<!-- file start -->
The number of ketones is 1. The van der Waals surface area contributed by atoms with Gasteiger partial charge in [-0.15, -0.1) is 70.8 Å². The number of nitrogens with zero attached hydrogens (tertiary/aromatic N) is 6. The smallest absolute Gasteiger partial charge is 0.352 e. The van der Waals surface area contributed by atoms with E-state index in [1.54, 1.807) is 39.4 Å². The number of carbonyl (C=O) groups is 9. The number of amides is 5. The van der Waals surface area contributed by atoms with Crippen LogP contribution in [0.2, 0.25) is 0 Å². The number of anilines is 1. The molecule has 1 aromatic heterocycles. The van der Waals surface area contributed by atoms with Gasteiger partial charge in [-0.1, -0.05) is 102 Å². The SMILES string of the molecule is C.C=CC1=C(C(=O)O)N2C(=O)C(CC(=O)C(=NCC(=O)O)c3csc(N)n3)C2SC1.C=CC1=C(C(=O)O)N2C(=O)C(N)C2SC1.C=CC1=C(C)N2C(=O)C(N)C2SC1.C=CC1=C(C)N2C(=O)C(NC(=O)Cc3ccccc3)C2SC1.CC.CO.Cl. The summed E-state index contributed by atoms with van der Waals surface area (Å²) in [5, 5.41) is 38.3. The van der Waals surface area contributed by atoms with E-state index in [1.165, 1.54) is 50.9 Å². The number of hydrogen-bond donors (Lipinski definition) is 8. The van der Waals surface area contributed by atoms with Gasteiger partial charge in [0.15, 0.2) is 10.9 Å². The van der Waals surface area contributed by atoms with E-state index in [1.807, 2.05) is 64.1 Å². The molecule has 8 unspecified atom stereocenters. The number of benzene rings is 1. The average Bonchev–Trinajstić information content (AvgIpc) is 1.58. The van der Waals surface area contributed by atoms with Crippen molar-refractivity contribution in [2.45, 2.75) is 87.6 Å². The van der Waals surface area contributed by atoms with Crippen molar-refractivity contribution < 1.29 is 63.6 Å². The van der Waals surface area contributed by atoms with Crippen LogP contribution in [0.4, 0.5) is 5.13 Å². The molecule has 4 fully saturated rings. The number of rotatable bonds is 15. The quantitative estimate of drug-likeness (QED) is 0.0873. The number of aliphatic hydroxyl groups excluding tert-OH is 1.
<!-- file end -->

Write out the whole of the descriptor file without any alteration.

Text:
The number of ketones is 1. The van der Waals surface area contributed by atoms with Gasteiger partial charge in [-0.15, -0.1) is 70.8 Å². The number of nitrogens with zero attached hydrogens (tertiary/aromatic N) is 6. The smallest absolute Gasteiger partial charge is 0.352 e. The van der Waals surface area contributed by atoms with E-state index in [1.54, 1.807) is 39.4 Å². The number of carbonyl (C=O) groups is 9. The number of amides is 5. The van der Waals surface area contributed by atoms with Crippen LogP contribution in [0.2, 0.25) is 0 Å². The number of anilines is 1. The molecule has 1 aromatic heterocycles. The van der Waals surface area contributed by atoms with Gasteiger partial charge in [-0.1, -0.05) is 102 Å². The SMILES string of the molecule is C.C=CC1=C(C(=O)O)N2C(=O)C(CC(=O)C(=NCC(=O)O)c3csc(N)n3)C2SC1.C=CC1=C(C(=O)O)N2C(=O)C(N)C2SC1.C=CC1=C(C)N2C(=O)C(N)C2SC1.C=CC1=C(C)N2C(=O)C(NC(=O)Cc3ccccc3)C2SC1.CC.CO.Cl. The summed E-state index contributed by atoms with van der Waals surface area (Å²) in [5, 5.41) is 38.3. The van der Waals surface area contributed by atoms with E-state index in [1.165, 1.54) is 50.9 Å². The number of hydrogen-bond donors (Lipinski definition) is 8. The van der Waals surface area contributed by atoms with Gasteiger partial charge in [0.15, 0.2) is 10.9 Å². The van der Waals surface area contributed by atoms with E-state index in [1.807, 2.05) is 64.1 Å². The molecule has 8 unspecified atom stereocenters. The number of benzene rings is 1. The average Bonchev–Trinajstić information content (AvgIpc) is 1.58. The van der Waals surface area contributed by atoms with Crippen molar-refractivity contribution in [2.45, 2.75) is 87.6 Å². The van der Waals surface area contributed by atoms with Crippen molar-refractivity contribution < 1.29 is 63.6 Å². The van der Waals surface area contributed by atoms with Crippen LogP contribution in [0.4, 0.5) is 5.13 Å². The molecule has 4 fully saturated rings. The number of rotatable bonds is 15. The quantitative estimate of drug-likeness (QED) is 0.0873. The number of aliphatic hydroxyl groups excluding tert-OH is 1.